The Brotherhood’s last battle?

Amira Howeidy, Saturday 27 Nov 2010

Mass arrests and dramatic scenes of police clashes have put the Muslim Brotherhood in the limelight of this year’s People’s Assembly elections. But has it been good for them?

The Muslim Brotherhood might have made the right decision by contesting Sunday’s general elections after all, despite calls by some opposition forces to boycott the vote in light of a lack of guarantees of their integrity. The “outlawed” group has been the spice and the action of the electoral process since it took off more than two weeks ago, luring the local and international media on the trails of the Brotherhood’s 130 registered candidates, rather than the ruling National Democratic Party’s 800 candidates or the opposition parties’ 300 plus runners for that matter.

In the words of Islamic movements expert Hossam Tamam, the Muslim Brotherhood are “definitely the most sensational element in the elections”.

Indeed, the group, which secured 88 seats (20 per cent) in the outgoing parliament and is striving against all odds to mark a similar victory this time around, is making a spectacular statement of each obstacle, hurdle and incidence of harassment they’ve faced in every phase of the electoral process.

The outcome has been noteworthy and telling.

On Monday, 22 November, the privately owned Al-Masry Al-Youm ran ran a typical headline on the “War of words between the Brotherhood and the NDP.” And to get its share of attention, the opposition Wafd Party, which has been largely ignored by the media, published an entire page of “coverage” in the same paper, but as a “paid advertorial”.

In addition to the Muslim Brotherhood’s active media machine, which made available to the press — by video, mobile texting, email announcements and a website that’s updated by the second —information and footage on how dozens of the Brotherhood’s members attempting to register were denied, in fact “crossed out” by the Higher Elections Committee, the Brotherhood is disseminating every possible evidence of what they call blatant “election rigging”.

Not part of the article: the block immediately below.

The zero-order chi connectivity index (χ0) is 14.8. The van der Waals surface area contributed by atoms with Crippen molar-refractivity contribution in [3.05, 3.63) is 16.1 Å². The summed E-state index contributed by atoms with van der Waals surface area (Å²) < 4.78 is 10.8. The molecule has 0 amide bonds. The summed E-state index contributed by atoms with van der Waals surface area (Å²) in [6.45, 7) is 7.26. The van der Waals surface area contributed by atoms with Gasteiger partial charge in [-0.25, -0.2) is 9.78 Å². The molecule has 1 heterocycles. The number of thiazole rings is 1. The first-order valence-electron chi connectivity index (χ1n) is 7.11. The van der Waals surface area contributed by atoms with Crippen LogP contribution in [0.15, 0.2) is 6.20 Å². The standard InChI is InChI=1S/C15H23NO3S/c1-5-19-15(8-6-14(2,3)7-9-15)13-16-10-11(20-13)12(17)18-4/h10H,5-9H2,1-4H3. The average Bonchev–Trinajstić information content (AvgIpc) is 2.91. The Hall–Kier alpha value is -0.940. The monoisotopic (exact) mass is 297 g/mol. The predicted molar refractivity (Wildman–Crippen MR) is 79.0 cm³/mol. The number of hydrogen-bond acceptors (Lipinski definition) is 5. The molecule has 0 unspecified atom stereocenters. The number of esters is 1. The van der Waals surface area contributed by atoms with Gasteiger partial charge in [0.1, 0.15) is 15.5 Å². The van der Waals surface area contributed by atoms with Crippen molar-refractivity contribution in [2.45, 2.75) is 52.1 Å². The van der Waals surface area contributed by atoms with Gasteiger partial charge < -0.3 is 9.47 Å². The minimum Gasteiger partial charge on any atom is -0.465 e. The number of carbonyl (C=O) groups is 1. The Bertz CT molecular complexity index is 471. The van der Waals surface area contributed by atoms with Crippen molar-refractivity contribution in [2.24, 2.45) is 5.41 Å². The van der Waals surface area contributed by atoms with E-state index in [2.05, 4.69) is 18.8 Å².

Prior to a series of amendments in 2007, the Egyptian Constitution stipulated that elections were to be held under judicial supervision. This changed, and as a result next Sunday’s vote will be the first legislative elections conducted in the absence of judicial protection, which never in the past fully covered every ballot box (because of the shortage of judges) but was favoured by independent and opposition candidates nonetheless. The 2005 elections were also held over three days to cover Egypt’s entire 222 constituencies, now altered to one day only in the constitutional amendments. Critics say both amendments compromise the fairness and transparency of the elections, and opposition parties who have repeatedly demanded better guarantees were ignored by the authorities, but chose to participate in the elections anyway.

Repeated statements by NDP member and Minister of State for Shura Council Affairs Mufid Shehab on how the Brotherhood will not come even close to their 2005 victory this time around (they constituted 20 per cent of the 2005-2010 parliament) triggered speculation on possible direct and indirect rigging of the Sunday vote. Because the coming parliament will nominate any candidate for the 2011 presidential elections, which President Hosni Mubarak has yet to announce if he will contest, observers say that Egypt’s 2010-2015 lower house of parliament is particularly sensitive.

But the Muslim Brotherhood says it is determined to “fight the electoral battle till the last breath,” in the words of Brotherhood figure Saber Aboul Fotouh. In a press conference packed with media representatives on Monday, the Brotherhood listed “the violations” of the security apparatus and authorities against the group’s candidates and supporters. Speaking to Ahram Online, Brotherhood leader Essam El-Erian said that in addition to their 130 registered candidates, the group has “a number” of “substitutes” but refused to disclose their how many and who.